When Shamsa speaks to her mother on the phone, they both struggle not to cry each time. “She calls my studies ‘levels’, and says I must keep going until I am at the top one,” laughs Shamsa.
“Even though my parents cannot read or write, they have always been open-minded.” This mentality manifests not only through their education. Shamsa’s mother had encouraged and supported her younger sister to get a divorce when she admitted she did not love her husband. Divorce is still seen as a taboo in Shamsa’s community. “She is looked at differently now, but my mother said she could not be with someone she did not love.” Shamsa flicks through the photos on her phone until she finds one of her mother’s younger sister, Shamsa’s aunty, who is almost her age. A young face with dark eyes and a shy smile smiles back from the screen.
Even though my parents cannot read or write, they have always been open-minded.
Shamsa has carried her mother’s strong opinions and ideologies into her life too. She lives with her husband, who had walked from Sudan to South Africa to seek education and employment. Now a PhD student and research assistant, he sent for Shamsa to build a life together in South Africa. “It was not an arranged marriage,” she explains. “I was the one who asked my father’s permission. This is also quite an unusual thing to do.”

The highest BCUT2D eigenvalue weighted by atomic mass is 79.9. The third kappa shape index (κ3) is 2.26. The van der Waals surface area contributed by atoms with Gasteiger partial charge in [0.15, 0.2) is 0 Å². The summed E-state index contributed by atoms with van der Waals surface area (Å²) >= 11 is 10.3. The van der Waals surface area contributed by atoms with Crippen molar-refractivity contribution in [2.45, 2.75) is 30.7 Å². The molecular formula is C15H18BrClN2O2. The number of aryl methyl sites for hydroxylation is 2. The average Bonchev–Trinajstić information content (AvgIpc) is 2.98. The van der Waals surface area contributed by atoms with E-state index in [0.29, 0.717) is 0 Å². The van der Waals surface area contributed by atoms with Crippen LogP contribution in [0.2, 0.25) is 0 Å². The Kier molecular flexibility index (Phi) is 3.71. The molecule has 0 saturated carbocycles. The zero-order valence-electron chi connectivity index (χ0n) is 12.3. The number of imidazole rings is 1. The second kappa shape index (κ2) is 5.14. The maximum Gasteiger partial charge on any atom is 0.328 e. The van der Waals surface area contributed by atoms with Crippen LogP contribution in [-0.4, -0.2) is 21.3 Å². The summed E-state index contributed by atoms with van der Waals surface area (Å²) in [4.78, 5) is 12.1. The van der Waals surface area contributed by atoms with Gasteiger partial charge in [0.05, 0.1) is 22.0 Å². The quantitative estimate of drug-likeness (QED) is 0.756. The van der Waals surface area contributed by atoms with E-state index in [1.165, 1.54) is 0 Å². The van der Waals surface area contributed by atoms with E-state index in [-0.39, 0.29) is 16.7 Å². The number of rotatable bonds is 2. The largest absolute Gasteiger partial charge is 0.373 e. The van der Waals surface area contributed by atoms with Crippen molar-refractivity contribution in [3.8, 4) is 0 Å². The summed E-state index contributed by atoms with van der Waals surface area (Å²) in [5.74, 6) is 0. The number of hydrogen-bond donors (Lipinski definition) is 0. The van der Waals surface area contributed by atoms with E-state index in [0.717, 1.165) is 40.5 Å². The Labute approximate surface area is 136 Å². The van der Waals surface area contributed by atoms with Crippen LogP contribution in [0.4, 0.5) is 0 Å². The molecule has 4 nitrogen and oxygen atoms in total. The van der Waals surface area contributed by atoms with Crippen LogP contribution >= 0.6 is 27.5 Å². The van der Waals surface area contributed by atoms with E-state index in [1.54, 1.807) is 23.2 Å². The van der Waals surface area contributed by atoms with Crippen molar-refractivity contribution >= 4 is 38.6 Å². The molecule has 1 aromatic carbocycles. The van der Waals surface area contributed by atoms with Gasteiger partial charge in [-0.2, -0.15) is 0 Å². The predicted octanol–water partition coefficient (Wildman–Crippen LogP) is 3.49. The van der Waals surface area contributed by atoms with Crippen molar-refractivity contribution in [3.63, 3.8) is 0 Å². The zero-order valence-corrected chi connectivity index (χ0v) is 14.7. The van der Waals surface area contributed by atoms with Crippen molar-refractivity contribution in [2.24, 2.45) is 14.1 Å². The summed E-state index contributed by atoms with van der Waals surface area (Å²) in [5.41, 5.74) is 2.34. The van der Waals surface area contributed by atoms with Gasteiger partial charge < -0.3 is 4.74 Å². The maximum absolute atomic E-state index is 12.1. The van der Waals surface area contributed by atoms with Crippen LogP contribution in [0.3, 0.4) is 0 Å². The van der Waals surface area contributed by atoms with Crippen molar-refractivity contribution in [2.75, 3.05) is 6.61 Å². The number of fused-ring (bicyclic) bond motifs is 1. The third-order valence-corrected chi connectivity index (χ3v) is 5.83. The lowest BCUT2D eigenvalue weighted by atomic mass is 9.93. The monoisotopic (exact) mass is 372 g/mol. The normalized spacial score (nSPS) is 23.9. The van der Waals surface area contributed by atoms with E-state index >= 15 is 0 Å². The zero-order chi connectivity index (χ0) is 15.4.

As we speak about women in Darfur, inexorably, stories of rape bubble to the surface; an unavoidable topic when it comes to women’s rights in conflict zones. Darfur is no different, with mass rapes continuously reported. In February this year, Human Rights Watch released a 48-page report: Mass Rape in Darfur: Sudanese Army Attacks Against Civilians in Tabit. This report documents the rape of at least 221 women and girls in over 36 hours in the town of Tabit in North Darfur.
“There was a 75-year-old lady who was raped in my village by the Janjaweed. I took her to hospital but she later died, not from the rape itself, but from a plastic bag that was left inside her body that the militia used as a condom. I was 15 years old at the time…”
She stares into the distance. Moments of silence stitch together Shamsa’s stories, allowing them to drift and settle like specks of dust in the sunlight.
In 2005, when then US Secretary of State, Colin Powell, labelled the massacres in Darfur as a “genocide”, the world’s ears pricked up. Now, for many, Sudan is just another conflict-ridden African country that flickers across television screens and newspapers now and then before fading into anonymity. Shamsa is determined to fight this reaction. She speaks of using her education to empower others when she returns home one day, and to share her story with as many people as possible.
At 24, she has survived in one of the most conflict-ridden countries of our time. And now, having moved to a safer space, she has begun to thrive. “I still cannot stop thinking of all the other victims,” says Shamsa, as a voice shrills over a loudspeaker to say the library will soon be closing. “Not all of them have mothers as strong as mine.” And in that moment nothing seems clearer; this is something Shamsa’s own daughter will be saying about her mother one day, too.
*Not her real name. Shamsa asked to remain anonymous for the sake of her safety.